Versatility was a key element of the brief for Oulton, from private dining to board meetings, yoga, salon discussions and private events, the extensive programming in the club means that the rooms are in constant demand and serve multiple functions. “The brief definitely developed over time, the initial discussions we had with Founder, Marc Nicholson, were very collaborative as we began to map out how the space would be used, Oulton says. “The events programming followed later and with this the demands on each space increased. Every space needed to become more adaptable and flexible than originally discussed. We wanted to ensure that when you are in the space the design lends itself to how the room is being used at that time and elevates the overall experience.”

It was vital to the design that the different spaces in the club connect and the lighting is one of the main ways that this was achieved. The private dining room is styled quite differently from The Double, but the walls between the two spaces can open up if needed, connecting them for larger events. The feature lighting is the same in both areas helping tie them together when the space is opened up.

The lighting in Leonie’s brings a subtle elegance to daytime dining but in the evening the nine Night Rod pendants are much more of a dramatic, romantic feature of the space. Similarly, The Double which serves as a casual café in the day transforms at night to a theatrical but intimate cocktail bar: the banquettes turn, the silk curtain is drawn and the bar shelf and feature lighting descend from the ceiling. “We wanted the space to be almost unrecognisable after the transformation, and the lighting plays a really big part in that,” Oulton continues.

The feature lighting in the club was all made in-house. Night Rod, Core, Stellar, and Gradient are from the Timothy Oulton collection, Khan is from Halo Established, and the Flame bar lamp and Carrousel pendant were custom made by Timothy Oulton Studio. The Gradient pendant was chosen because of its impressive scale, which links with the feature columns in the Members Lounge and Leonie’s restaurant. Flame was handblown in the studio’s in-house glass workshop, the soft organic shape contrasts beautifully with the harder metallic lines of the bar while Carrousel draws its inspiration from traditional Chinese lanterns. Khan was used in the club lobby, its circular form and different sizes allowed the designers to play with positioning the lights along the entire length of the lobby as a way of connecting the different areas in the club and also to act as a subtle marker for some of the secret hidden doors.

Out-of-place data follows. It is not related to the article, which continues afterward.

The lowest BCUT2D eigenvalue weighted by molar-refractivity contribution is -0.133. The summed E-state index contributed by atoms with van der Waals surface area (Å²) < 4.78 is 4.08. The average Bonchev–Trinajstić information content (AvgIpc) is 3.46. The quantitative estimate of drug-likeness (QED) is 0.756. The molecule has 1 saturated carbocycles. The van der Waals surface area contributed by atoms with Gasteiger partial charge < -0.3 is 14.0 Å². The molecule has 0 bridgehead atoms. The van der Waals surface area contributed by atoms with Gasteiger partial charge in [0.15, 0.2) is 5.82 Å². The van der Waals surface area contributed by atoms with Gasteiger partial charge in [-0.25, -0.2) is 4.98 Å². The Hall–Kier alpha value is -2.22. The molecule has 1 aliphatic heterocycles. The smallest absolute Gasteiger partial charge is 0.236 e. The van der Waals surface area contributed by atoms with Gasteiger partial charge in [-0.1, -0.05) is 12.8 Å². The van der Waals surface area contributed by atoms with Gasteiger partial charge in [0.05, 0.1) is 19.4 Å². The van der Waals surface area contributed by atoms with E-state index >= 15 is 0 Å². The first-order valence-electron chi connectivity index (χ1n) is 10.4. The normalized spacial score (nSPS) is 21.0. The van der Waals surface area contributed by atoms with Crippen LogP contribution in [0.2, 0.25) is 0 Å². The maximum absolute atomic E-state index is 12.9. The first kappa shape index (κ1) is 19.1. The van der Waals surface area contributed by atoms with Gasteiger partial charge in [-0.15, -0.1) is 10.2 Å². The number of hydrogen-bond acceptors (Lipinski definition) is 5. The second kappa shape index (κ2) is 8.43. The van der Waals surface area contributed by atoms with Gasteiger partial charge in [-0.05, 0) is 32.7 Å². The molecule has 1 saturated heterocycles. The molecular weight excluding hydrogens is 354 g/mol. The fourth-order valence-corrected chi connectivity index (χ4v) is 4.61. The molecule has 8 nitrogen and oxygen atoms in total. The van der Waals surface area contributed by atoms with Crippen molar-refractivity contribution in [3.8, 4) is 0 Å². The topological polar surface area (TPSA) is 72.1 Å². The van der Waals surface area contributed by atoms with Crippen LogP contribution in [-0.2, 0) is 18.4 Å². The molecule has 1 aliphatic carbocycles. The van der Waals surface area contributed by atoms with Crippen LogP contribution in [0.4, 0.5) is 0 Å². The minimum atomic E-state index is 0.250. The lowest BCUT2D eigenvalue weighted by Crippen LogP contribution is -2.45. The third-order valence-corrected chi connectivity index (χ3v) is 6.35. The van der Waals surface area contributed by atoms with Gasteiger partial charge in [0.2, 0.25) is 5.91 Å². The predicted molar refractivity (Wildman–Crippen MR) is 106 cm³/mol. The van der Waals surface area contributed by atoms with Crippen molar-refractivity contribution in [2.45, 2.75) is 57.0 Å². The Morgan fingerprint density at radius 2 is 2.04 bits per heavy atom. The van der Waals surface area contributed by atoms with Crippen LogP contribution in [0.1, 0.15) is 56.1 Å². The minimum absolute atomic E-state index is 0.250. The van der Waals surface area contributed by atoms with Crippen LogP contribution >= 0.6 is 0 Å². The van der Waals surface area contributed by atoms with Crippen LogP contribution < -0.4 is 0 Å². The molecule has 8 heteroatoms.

“As with any project there is always some degree of modification as the concept develops and evolves but one thing that remained constant throughout was the dedication to using reclaimed materials,” Oulton says. “They’re authentic and they bring character to the space, which works together with other design elements to create a truly unique environment.

“With the lighting, we wanted to create an atmosphere that is comfortable but at the same time makes each individual feel special, it is the details and considered elements of the design that come together to do this and lighting is an important part of that.” 1880 is an environment designed to energise the senses and provoke conversation; every detail has been designed to spark the imagination. For Oulton, luxury is not about things, its about experiences, meaning and connection. “I wouldn’t change anything about this project, that’s not how we look at it,” he says. “The space was designed to bring people together, there will always be some elements that people might respond differently to but that’s part of what makes it interesting, it starts a conversation or a discussion and in doing so provokes interaction.”

www.timothyoulton.com